Build a Barn
Throwing hammers with Meghan Serdock and the Tracksmith Amateur Support Program.
Interview by Mary Cain
Photography by Ben Rayner
Track and Field is a funny sport. Despite equal billing, the track element often overshadows the field, leaving too many stories untold. Through our Amateur Support Program, we're supporting track and field athletes across disciplines as they train to qualify for the Olympic Trials in June. One of the athletes currently training for Eugene is Meghan Serdock. To find out more about what it takes to become one of the leading hammer throwers in the U.S., Mary Cain spoke to Serdock from her home in upstate New York.
Mary Cain: Over the summer, your dad constructed a barn for you to train in. Can you tell us a bit about that process and what went into that decision?
Meghan Serdock: Back in the summer everything was up in the air with COVID, and we didn't know winter training-wise if I could get into the facilities at Cornell. The only option would be to throw in the snow, or move down south, but again we didn’t know if there’d be another outbreak and if I could get home to see my family. So my dad built the barn, since he owns his own construction business. They were going to build a barn anyways, so I was like, “How big were you planning on making it and could it be a little bit bigger?” He helped with everything and he put in one of his old heaters, which doesn’t really work very well. So we got two space heaters. I turn them on about an hour beforehand to attempt to get the barn a little bit more warm. Next year we’re going to get a big heater.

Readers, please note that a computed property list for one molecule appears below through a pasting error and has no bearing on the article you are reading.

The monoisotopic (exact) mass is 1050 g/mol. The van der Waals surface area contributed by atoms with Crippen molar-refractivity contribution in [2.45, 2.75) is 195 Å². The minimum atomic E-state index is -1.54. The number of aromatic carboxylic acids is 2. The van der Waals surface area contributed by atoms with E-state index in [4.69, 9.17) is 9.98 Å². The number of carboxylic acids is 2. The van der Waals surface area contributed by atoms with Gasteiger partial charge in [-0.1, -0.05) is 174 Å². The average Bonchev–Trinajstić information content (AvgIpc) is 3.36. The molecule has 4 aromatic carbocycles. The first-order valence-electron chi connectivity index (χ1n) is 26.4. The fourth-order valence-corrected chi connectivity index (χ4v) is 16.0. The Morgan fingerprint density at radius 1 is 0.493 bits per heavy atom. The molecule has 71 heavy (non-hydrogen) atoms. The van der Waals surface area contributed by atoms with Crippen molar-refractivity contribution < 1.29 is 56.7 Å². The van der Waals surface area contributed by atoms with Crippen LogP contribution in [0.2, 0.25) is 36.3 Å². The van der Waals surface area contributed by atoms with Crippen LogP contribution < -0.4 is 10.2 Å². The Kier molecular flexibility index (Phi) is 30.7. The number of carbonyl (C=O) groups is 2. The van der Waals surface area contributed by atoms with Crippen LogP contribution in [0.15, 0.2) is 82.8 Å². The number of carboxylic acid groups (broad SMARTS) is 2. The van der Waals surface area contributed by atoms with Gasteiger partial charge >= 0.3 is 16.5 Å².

MC: How did you discover you have a talent for hammer?
MS: As a high schooler, I was a soccer player and ran indoor and outdoor track to stay in shape for soccer. My junior year of high school, my coach Paul KoretzkI asked me to throw shot and discus to help us score points in some of our meets. After a week or so I was put into a 4x400m relay and my coach told me the only way I didn’t have to run was if I threw discus over 90ft. After throwing 91ft I was qualified for New York State Qualifiers, off of the 4x400m relay and soon enough I was being recruited to throw at SUNY Oneonta.
I learned how to throw hammer during my first year at Oneonta working with Angelo Posillico and from the start I loved the event. I was lucky enough to have two amazing teammates to look up to, Patrick Weinert and JD Roth who were both working towards All American titles that year. With the help from Angelo, Patrick, JD, and the rest of my support system I was able to realize my talent and work hard to finish off my collegiate career a 3x All American.